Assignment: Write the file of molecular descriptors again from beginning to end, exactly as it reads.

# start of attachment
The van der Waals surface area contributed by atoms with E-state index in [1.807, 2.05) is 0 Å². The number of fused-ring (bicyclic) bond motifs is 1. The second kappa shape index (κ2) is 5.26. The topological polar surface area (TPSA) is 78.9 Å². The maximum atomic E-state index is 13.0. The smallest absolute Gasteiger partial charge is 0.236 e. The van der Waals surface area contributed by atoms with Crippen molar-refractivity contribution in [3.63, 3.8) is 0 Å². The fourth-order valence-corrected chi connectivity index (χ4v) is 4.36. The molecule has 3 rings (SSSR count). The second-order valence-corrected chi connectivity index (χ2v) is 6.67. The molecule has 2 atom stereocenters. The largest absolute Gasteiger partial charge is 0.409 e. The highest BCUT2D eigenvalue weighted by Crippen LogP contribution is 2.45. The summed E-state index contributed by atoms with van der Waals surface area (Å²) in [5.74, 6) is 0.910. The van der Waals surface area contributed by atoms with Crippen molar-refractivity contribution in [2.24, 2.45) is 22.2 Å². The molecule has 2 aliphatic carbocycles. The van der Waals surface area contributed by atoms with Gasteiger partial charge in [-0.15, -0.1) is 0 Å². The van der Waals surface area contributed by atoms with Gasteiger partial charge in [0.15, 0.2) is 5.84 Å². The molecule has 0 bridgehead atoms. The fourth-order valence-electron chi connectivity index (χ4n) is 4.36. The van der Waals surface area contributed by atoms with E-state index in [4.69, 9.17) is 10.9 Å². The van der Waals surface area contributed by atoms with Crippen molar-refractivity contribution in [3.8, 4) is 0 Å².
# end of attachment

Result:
The van der Waals surface area contributed by atoms with E-state index in [1.807, 2.05) is 0 Å². The number of fused-ring (bicyclic) bond motifs is 1. The second kappa shape index (κ2) is 5.26. The topological polar surface area (TPSA) is 78.9 Å². The maximum atomic E-state index is 13.0. The smallest absolute Gasteiger partial charge is 0.236 e. The van der Waals surface area contributed by atoms with Crippen molar-refractivity contribution in [3.63, 3.8) is 0 Å². The fourth-order valence-corrected chi connectivity index (χ4v) is 4.36. The molecule has 3 rings (SSSR count). The second-order valence-corrected chi connectivity index (χ2v) is 6.67. The molecule has 2 atom stereocenters. The largest absolute Gasteiger partial charge is 0.409 e. The highest BCUT2D eigenvalue weighted by Crippen LogP contribution is 2.45. The summed E-state index contributed by atoms with van der Waals surface area (Å²) in [5.74, 6) is 0.910. The van der Waals surface area contributed by atoms with Crippen molar-refractivity contribution in [2.24, 2.45) is 22.2 Å². The molecule has 2 aliphatic carbocycles. The van der Waals surface area contributed by atoms with Gasteiger partial charge in [-0.15, -0.1) is 0 Å². The van der Waals surface area contributed by atoms with Gasteiger partial charge in [0.15, 0.2) is 5.84 Å². The molecule has 0 bridgehead atoms. The fourth-order valence-electron chi connectivity index (χ4n) is 4.36. The van der Waals surface area contributed by atoms with E-state index in [4.69, 9.17) is 10.9 Å². The van der Waals surface area contributed by atoms with Crippen molar-refractivity contribution in [3.8, 4) is 0 Å².